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    A Killing

    Trifecta imperfecta

    A kid who's never known anything but the racetrack gets himself in trouble with a fast-money scheme in the less clever than confusing "A Killing."


    When we first see Max, he's a tot tout — the youngster's dad brings him to the racetrack to predict the winning horses. Given this talent and this father, Max the man apparently has grown up with the track in his blood, crooks for role models, and little sense of how to make an honest buck in the world. When pop loses control of his gambling habit and is about to lose his house, naturally Max starts thinking up an underhanded scheme for repaying the debt.

    Written and directed by: Alex Klymko.
    Cast: Chris Knoblock, Jennifer Corby, Addison Cook, Bob Balogh, Richard V. Licata, Christine Karl, Paul Goncalves, Josyf Hayda, Austap Wolfgang.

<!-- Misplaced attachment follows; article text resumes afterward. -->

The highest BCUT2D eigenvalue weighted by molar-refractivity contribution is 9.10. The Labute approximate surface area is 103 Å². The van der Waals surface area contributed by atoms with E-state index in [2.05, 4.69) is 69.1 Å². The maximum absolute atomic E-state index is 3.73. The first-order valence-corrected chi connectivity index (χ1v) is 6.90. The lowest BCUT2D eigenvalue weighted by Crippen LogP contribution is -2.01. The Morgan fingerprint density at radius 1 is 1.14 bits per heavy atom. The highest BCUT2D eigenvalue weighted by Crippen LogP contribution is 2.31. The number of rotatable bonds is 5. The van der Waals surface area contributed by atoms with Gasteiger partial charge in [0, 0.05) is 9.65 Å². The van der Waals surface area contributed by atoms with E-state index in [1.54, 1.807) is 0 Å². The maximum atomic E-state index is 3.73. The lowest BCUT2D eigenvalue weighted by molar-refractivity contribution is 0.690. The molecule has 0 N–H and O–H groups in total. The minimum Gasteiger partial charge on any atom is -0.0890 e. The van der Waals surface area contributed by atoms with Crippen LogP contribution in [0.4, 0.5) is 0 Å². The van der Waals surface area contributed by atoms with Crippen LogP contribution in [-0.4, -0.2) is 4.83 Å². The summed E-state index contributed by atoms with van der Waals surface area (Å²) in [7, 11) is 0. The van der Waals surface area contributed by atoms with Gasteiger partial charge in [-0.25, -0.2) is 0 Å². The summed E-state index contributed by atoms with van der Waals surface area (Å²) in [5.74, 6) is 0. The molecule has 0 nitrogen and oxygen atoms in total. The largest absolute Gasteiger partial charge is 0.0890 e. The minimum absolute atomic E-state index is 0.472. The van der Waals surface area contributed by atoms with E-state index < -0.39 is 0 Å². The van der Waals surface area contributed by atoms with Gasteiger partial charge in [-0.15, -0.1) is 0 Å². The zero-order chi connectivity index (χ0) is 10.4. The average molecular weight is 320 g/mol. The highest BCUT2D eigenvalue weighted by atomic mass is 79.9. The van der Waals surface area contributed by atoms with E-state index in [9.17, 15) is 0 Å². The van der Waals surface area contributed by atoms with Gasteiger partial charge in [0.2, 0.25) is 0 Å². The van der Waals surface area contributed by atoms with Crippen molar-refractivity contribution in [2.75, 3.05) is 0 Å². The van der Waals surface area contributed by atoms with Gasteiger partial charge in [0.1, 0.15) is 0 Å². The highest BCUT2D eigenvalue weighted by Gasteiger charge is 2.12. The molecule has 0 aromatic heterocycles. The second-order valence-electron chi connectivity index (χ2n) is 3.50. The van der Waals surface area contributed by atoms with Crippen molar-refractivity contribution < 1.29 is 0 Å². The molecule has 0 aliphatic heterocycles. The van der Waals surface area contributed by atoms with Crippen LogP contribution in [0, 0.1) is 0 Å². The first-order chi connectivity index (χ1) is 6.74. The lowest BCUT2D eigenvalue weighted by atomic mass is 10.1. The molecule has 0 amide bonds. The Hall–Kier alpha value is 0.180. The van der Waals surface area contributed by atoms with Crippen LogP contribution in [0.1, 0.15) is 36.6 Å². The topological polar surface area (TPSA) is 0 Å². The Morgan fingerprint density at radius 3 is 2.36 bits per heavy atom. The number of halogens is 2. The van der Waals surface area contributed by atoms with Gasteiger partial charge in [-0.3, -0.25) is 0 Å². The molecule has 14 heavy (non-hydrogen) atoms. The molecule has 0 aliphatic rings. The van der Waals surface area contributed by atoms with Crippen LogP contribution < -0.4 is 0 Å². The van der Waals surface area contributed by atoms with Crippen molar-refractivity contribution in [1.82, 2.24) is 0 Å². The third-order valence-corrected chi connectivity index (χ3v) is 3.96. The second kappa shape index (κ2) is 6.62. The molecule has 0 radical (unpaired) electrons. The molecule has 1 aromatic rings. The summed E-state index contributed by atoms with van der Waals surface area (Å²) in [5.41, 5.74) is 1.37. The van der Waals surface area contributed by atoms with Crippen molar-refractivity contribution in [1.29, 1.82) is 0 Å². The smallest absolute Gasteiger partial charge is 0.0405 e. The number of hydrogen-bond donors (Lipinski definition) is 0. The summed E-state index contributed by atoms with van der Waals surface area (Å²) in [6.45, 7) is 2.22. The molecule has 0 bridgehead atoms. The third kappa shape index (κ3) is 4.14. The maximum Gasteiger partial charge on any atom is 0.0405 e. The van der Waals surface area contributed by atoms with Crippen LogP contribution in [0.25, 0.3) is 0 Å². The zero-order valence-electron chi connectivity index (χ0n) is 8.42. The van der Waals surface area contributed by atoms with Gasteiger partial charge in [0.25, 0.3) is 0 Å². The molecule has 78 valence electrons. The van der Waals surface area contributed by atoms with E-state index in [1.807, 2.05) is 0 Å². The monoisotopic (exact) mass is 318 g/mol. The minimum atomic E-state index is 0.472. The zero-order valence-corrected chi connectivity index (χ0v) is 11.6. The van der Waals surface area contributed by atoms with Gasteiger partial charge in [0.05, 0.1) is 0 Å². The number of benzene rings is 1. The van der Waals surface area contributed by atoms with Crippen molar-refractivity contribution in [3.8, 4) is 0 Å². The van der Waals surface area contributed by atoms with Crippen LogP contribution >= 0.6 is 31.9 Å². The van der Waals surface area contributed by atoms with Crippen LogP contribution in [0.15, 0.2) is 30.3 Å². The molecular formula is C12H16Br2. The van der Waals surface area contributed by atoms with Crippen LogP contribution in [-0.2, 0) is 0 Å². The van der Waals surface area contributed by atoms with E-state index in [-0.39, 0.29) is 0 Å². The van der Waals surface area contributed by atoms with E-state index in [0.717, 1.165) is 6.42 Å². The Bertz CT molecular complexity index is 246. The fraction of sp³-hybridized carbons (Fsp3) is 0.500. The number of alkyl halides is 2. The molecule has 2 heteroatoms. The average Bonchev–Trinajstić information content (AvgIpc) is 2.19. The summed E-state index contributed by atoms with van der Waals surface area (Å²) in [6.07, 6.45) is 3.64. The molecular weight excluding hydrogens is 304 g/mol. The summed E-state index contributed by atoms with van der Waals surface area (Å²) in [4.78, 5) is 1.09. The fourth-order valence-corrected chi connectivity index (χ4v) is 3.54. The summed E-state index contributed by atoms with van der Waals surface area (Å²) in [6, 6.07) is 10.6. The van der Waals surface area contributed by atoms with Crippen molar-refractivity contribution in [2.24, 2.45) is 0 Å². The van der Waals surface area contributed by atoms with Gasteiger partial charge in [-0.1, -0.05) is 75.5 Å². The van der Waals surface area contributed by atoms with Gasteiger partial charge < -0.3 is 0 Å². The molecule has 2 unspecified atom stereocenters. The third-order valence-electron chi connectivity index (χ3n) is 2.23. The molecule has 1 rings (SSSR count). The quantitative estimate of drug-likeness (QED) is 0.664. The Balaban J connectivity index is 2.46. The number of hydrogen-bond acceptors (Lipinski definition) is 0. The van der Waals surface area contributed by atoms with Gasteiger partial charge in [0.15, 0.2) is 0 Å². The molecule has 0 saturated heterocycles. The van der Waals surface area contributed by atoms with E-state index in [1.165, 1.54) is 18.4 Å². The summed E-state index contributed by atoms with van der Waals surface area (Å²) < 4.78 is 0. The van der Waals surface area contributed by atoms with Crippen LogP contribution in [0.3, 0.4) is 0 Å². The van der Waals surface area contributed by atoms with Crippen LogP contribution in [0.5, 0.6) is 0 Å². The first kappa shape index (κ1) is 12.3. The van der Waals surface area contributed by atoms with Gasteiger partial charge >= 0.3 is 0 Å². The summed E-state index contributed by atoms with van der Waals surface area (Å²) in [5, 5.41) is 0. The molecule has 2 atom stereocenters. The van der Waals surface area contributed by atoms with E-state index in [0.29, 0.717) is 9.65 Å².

Cinematography: Abe Schrager.
    This dysfunctional father-son relationship is the most interesting thing about "A Killing." At one point, when dad searches for the highest possible praise for his son, it's that the boy always could pick the horses. It's interesting to see how the dad's pathetic life has shaped his son for the worse. It's equally interesting to wonder whether the filmmakers meant either of these characters as heroes in our story, because they're not.

    The acting and production of "A Killing" are quite professional. (Even sex scenes are cleverly staged to mask the probable use of body doubles, using a fish to block the view!) But they can't overcome a confounding script in which loose ends abound — dead bodies vanish, people know things they shouldn't, some plot lines start nowhere, others end nowhere. The confusion makes it difficult to enjoy anything else about the film.

    JANUARY 31, 2000

    Reader comments on A Killing:

  • check it out   from jb, Nov 23, 2000
  • A killing performance   from Tony Prisendorf, Mar 12, 2005

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